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Officials raise concerns about elevator addition to Kemper-Gunn House

The historic Kemper-Gunn House may get an elevator after it is moved to make way for the Bedford Square project, but members of the Historic District Commission/Architectural Review Board Joint Committee wondered Tuesday if downtown visitors would get the visual shaft.

During the public hearing no one on the committee or in the audience objected to the proposed addition of an elevator and stair tower on the 19th century house, which currently sits on Church Lane but will be relocated to the Elm Street parking when construction of the Bedford project begins later this year on the site of the Westport Weston Family Y.

Several panel members, however, did voice concerns to developer David Waldman and architect Frederick Hoag about the height and mass of the tower, a small portion of which rises above the natural roofline of the house in the current design. Hoag said he cannot fit the elevator under the existing gable.

HDC Chairman Francis Henkels asked if the elevator had to access all levels, from the basement to the third floor.

Waldman responded that they don't want to be short-sighted about access.

ARB member John Halper said the height and mass are not the issue for him, calling it a "cool design." His objection was to the architectural appropriateness of adding such a structure to the house built in 1891.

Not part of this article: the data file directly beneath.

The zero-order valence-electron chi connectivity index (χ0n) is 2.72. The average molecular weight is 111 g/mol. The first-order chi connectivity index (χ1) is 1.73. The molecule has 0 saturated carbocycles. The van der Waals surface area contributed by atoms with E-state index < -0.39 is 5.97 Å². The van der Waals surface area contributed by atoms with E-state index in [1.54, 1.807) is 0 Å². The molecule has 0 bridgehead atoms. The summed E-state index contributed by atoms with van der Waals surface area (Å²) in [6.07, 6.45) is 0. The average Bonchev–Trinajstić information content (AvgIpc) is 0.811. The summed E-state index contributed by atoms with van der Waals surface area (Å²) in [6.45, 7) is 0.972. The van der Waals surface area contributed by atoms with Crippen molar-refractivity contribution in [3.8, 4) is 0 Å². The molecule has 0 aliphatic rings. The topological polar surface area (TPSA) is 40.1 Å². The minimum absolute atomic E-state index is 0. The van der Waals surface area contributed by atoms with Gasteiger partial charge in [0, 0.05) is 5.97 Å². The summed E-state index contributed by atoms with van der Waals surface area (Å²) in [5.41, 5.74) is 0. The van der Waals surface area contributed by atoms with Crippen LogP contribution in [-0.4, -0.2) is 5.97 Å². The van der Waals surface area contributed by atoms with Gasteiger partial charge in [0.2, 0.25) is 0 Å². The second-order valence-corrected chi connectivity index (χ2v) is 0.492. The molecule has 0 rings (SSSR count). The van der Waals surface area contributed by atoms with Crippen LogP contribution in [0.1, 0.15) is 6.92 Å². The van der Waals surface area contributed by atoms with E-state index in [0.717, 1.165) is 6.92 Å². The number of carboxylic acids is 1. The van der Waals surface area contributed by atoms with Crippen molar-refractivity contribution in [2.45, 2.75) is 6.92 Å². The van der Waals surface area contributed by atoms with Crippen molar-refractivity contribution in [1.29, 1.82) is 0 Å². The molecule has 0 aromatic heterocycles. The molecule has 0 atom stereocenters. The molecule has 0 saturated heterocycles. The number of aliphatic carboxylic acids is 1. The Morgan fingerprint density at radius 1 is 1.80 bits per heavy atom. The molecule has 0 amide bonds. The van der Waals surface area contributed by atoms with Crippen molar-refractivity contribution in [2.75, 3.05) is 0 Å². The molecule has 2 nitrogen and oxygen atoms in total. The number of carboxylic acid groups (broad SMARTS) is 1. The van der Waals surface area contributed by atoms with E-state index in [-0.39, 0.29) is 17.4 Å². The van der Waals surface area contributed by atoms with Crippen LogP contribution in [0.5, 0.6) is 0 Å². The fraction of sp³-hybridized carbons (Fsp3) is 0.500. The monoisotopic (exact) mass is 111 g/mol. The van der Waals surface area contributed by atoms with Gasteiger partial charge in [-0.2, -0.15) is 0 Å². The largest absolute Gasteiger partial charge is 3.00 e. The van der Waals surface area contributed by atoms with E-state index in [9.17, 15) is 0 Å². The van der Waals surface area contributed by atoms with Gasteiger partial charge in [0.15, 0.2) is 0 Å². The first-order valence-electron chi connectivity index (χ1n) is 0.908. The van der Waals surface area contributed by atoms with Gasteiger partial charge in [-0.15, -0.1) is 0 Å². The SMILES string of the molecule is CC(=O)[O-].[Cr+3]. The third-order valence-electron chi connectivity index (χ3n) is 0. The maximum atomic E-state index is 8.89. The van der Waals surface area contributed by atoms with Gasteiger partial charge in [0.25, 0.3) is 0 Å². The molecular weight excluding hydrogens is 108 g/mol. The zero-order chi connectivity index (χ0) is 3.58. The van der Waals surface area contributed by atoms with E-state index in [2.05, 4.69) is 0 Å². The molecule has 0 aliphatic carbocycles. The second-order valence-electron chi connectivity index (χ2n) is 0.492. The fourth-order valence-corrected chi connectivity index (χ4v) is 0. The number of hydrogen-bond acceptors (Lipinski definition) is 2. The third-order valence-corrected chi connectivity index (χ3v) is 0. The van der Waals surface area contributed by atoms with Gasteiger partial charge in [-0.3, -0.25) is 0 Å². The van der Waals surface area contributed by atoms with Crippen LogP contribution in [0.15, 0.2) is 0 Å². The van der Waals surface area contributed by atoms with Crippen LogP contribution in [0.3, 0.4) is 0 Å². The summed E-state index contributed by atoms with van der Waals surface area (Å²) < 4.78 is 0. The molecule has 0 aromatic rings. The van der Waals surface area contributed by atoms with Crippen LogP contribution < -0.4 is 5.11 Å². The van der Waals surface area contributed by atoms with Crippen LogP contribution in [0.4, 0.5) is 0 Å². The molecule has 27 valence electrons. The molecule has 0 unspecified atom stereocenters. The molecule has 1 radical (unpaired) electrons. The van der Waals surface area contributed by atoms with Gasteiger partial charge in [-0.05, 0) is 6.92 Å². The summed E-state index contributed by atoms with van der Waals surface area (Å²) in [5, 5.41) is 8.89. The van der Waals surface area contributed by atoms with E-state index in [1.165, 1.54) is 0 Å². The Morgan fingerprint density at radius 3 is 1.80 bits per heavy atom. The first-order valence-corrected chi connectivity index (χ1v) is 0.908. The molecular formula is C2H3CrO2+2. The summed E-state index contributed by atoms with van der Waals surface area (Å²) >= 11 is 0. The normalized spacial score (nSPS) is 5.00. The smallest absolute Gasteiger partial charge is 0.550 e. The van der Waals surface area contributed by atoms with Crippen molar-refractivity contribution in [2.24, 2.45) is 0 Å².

"It needs to calm down and be just a stair tower. It's too busy for me. It's screaming," he said. Halper asked if Waldman and Hoag studied any other articulation for the tower.

"Ad nauseam ... It needs to be celebrated rather than hidden behind something," Waldman said.

ARB member Ward French disagreed. "I think we're supposed to be celebrating the house and minimizing the impact (of additions). That's a significant wall on the back," he said.

George Masumian, ARB chairman, called it "very dominant." "I think what you're attempting is necessary," he said, however, he suggested the elevator stop at the second floor and that the top floor be marketed as a third floor walk-up office rather than retail space. That would limit the height of the tower, he noted.

Henkels agreed with Waldman and Hoag that there should be some distinction between old and new, adding that he sees parallels with the addition to National Hall, but he asked if they could come up with a more modest approach that is more referential to the building's exterior.

"There is always a middle ground. We're here to listen and learn," said Waldman, who shared other plans with the joint committee. "We're going to try to be respectful of the (exterior) period details." Waldman said the goal is to replicate the facade using new materials but to create the look that existed as they were in 1891. That includes the siding material, gutters, types of windows and sashes.

Hoag said it will be "renovation with restoration in mind."

"I'm just grateful we're here having this conversation given what could have happened," said HDC Vice Chairman Betsy Wacker, referring to the fact that the Kemper-Gunn House was spared demolition by the Bedford Square developers. Read Full Article 

Waldman said the tower would be erected after the house is moved to its new site at 35 Elm St. Waldman and Hoag showed committee members 3-D computerized images of the house to demonstrate their plans for the tower and other exterior renovations.

Because the meeting was considered an informal work session to review the exterior modifications, the HDC/ARB Joint Committee will not report its discussion to the Planning and Zoning Commission.

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